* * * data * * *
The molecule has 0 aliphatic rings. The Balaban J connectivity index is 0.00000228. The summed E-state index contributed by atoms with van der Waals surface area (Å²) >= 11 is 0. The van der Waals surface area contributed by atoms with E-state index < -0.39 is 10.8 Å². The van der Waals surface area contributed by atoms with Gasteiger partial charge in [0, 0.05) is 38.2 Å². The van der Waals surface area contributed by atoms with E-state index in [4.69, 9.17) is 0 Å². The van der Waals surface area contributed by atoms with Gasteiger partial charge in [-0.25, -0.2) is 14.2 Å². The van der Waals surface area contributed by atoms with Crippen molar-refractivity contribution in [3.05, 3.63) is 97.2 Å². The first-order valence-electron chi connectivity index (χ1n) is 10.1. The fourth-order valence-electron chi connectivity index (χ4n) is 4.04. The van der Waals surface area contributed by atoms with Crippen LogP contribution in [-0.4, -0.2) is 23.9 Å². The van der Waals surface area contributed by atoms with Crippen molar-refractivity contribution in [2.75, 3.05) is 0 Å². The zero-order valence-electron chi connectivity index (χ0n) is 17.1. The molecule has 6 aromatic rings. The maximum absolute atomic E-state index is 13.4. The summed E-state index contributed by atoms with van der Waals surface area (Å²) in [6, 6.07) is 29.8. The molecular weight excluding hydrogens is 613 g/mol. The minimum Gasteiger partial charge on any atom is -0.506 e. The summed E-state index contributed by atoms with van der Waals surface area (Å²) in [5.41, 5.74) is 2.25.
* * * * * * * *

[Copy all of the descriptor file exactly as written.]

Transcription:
The molecule has 0 aliphatic rings. The Balaban J connectivity index is 0.00000228. The summed E-state index contributed by atoms with van der Waals surface area (Å²) >= 11 is 0. The van der Waals surface area contributed by atoms with E-state index < -0.39 is 10.8 Å². The van der Waals surface area contributed by atoms with Gasteiger partial charge in [0, 0.05) is 38.2 Å². The van der Waals surface area contributed by atoms with E-state index in [4.69, 9.17) is 0 Å². The van der Waals surface area contributed by atoms with Gasteiger partial charge in [-0.25, -0.2) is 14.2 Å². The van der Waals surface area contributed by atoms with Crippen molar-refractivity contribution in [3.05, 3.63) is 97.2 Å². The first-order valence-electron chi connectivity index (χ1n) is 10.1. The fourth-order valence-electron chi connectivity index (χ4n) is 4.04. The van der Waals surface area contributed by atoms with Crippen LogP contribution in [-0.4, -0.2) is 23.9 Å². The van der Waals surface area contributed by atoms with Crippen molar-refractivity contribution in [2.75, 3.05) is 0 Å². The zero-order valence-electron chi connectivity index (χ0n) is 17.1. The molecule has 6 aromatic rings. The maximum absolute atomic E-state index is 13.4. The summed E-state index contributed by atoms with van der Waals surface area (Å²) in [6, 6.07) is 29.8. The molecular weight excluding hydrogens is 613 g/mol. The minimum Gasteiger partial charge on any atom is -0.506 e. The summed E-state index contributed by atoms with van der Waals surface area (Å²) in [5.41, 5.74) is 2.25.